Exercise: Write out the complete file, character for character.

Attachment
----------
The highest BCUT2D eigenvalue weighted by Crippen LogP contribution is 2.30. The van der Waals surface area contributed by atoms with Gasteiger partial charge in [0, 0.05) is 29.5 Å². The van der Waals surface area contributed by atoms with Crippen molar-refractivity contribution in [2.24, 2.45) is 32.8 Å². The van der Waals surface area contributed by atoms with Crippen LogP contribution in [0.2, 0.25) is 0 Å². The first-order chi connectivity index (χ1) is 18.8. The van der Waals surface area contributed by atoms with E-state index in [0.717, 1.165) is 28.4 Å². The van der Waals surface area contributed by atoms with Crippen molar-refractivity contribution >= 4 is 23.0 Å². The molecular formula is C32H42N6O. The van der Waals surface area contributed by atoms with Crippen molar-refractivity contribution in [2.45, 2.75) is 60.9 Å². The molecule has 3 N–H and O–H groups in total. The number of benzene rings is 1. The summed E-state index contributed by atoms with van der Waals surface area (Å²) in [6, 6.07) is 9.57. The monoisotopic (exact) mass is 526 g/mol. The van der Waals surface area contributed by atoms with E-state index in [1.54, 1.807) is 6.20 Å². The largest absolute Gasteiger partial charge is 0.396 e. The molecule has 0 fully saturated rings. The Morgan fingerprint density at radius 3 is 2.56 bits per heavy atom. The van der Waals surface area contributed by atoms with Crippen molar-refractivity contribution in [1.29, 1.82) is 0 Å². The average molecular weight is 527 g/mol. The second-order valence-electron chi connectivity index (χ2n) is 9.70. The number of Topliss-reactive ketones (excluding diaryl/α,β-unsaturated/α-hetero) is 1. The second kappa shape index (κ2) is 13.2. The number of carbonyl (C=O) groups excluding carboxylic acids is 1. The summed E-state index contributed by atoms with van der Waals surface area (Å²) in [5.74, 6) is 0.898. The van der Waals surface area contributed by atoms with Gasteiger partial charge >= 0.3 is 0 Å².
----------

The highest BCUT2D eigenvalue weighted by Crippen LogP contribution is 2.30. The van der Waals surface area contributed by atoms with Gasteiger partial charge in [0, 0.05) is 29.5 Å². The van der Waals surface area contributed by atoms with Crippen molar-refractivity contribution in [2.24, 2.45) is 32.8 Å². The van der Waals surface area contributed by atoms with Crippen LogP contribution in [0.2, 0.25) is 0 Å². The first-order chi connectivity index (χ1) is 18.8. The van der Waals surface area contributed by atoms with E-state index in [0.717, 1.165) is 28.4 Å². The van der Waals surface area contributed by atoms with Crippen molar-refractivity contribution >= 4 is 23.0 Å². The molecular formula is C32H42N6O. The van der Waals surface area contributed by atoms with Crippen molar-refractivity contribution in [2.45, 2.75) is 60.9 Å². The molecule has 3 N–H and O–H groups in total. The number of benzene rings is 1. The summed E-state index contributed by atoms with van der Waals surface area (Å²) in [6, 6.07) is 9.57. The monoisotopic (exact) mass is 526 g/mol. The van der Waals surface area contributed by atoms with E-state index in [1.54, 1.807) is 6.20 Å². The largest absolute Gasteiger partial charge is 0.396 e. The molecule has 0 fully saturated rings. The Morgan fingerprint density at radius 3 is 2.56 bits per heavy atom. The van der Waals surface area contributed by atoms with Crippen molar-refractivity contribution in [1.29, 1.82) is 0 Å². The average molecular weight is 527 g/mol. The second-order valence-electron chi connectivity index (χ2n) is 9.70. The number of Topliss-reactive ketones (excluding diaryl/α,β-unsaturated/α-hetero) is 1. The second kappa shape index (κ2) is 13.2. The number of carbonyl (C=O) groups excluding carboxylic acids is 1. The summed E-state index contributed by atoms with van der Waals surface area (Å²) in [5.74, 6) is 0.898. The van der Waals surface area contributed by atoms with Gasteiger partial charge >= 0.3 is 0 Å².